Norty and Ben were out of the picture. Sure a couple other people were making boots, but they were insignificant, they didn’t affect us. I didn’t care. We didn’t own Bob Dylan, the Rolling Stones, Led Zeppelin or Jethro Tull. They hadn’t signed contracts with us.
Rubber Dubber was making his records and I ran into him at Rare Records in Glendale. He introduced himself right off. He seemed like a nice guy, invited me to his home in Sherman Oaks. I went, met his wife. They drove matching BMW motorcycles, which I thought was kind of cool as I had a Triumph Bonneville. Scott Johnson was a guy with a story for every occasion and some of them were a little much, so I excused myself, said I had to go to the bathroom, where I checked out the names on the prescription bottles in the medicine cabinet. Sure enough, he was who he said he was, at least that part was true.
During the course of my afternoon there, Scott showed me the bamboo growing in the backyard, said he used it to disguise the fact that he was growing marijuana behind it. Well I was a dedicated dope smoker, who was constantly supplied by a younger brother whose two main goals in life were to stay out of the draft and to grow the perfect marijuana plant. What Scott was growing behind that bamboo, just looked like more bamboo to me, but I didn’t say anything.
I ran into Scott and Richard, a guy he called his enforcer, a lot in the next couple of months. He was always trying to figure out where we got our records made and I was always trying to figure out where he got his done. He told me he had them done in a moving truck, a secret warehouse where he’d set up a couple presses and that he’d been paying off the people at Capitol to make them at night. He didn’t tell me these stories all at the same time. Every time I asked, he had a different tale. Still, he was a nice guy.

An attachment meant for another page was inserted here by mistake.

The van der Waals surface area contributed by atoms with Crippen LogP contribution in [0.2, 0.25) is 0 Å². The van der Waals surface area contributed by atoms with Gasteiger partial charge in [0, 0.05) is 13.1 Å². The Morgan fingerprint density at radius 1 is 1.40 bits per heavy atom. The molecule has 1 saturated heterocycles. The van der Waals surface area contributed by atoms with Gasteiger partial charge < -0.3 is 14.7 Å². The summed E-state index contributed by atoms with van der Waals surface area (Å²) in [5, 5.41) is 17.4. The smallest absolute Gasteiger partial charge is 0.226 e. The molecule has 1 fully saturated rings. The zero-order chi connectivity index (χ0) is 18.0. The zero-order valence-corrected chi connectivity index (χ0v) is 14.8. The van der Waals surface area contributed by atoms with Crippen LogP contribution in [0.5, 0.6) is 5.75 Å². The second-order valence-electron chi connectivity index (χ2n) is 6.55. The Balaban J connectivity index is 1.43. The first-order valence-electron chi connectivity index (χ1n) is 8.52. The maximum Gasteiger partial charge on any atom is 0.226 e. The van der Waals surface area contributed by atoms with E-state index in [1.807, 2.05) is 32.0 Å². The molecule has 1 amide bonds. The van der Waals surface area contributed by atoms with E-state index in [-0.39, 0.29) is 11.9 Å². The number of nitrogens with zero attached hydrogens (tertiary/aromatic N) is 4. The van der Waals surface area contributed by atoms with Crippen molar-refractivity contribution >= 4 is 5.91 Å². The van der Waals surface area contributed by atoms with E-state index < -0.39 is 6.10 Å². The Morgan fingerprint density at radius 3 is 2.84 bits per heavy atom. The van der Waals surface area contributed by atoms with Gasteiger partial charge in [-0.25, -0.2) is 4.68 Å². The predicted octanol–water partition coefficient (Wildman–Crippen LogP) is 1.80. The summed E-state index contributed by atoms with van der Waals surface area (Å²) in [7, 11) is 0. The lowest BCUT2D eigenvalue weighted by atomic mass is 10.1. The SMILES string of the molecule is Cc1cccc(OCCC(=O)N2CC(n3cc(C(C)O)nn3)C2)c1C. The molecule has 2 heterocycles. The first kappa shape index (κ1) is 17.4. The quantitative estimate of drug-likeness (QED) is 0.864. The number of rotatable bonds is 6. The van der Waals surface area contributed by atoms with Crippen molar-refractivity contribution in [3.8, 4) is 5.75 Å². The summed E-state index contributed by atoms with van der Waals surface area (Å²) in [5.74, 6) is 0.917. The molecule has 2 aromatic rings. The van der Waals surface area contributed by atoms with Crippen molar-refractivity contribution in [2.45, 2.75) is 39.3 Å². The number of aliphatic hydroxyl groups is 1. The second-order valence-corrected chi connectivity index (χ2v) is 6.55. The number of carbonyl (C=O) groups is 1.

His favorite story, one he told me just about every time he saw me, was where he claimed to have friends at Warner Brothers and they knew who he was and liked what he did. He said Warner’s called Rubber Dubber the unpaid advertising arm of Warner, Electra Atlantic. Or maybe he said Warner, Reprise, I don’t remember if they owned Electra at the time, but you get the picture.
Then he did the Stones European Tour, or maybe he’d done it earlier and Dub just got around to finding out. Whichever, it really pissed Dub off. Apparently he thought we had the rights to the Stones. They were our band. Bootleg Dylan, Zep and Hendrix if you want, but leave the Stones alone. I tried to tell him it was no big deal, but Dub wasn’t having any of it.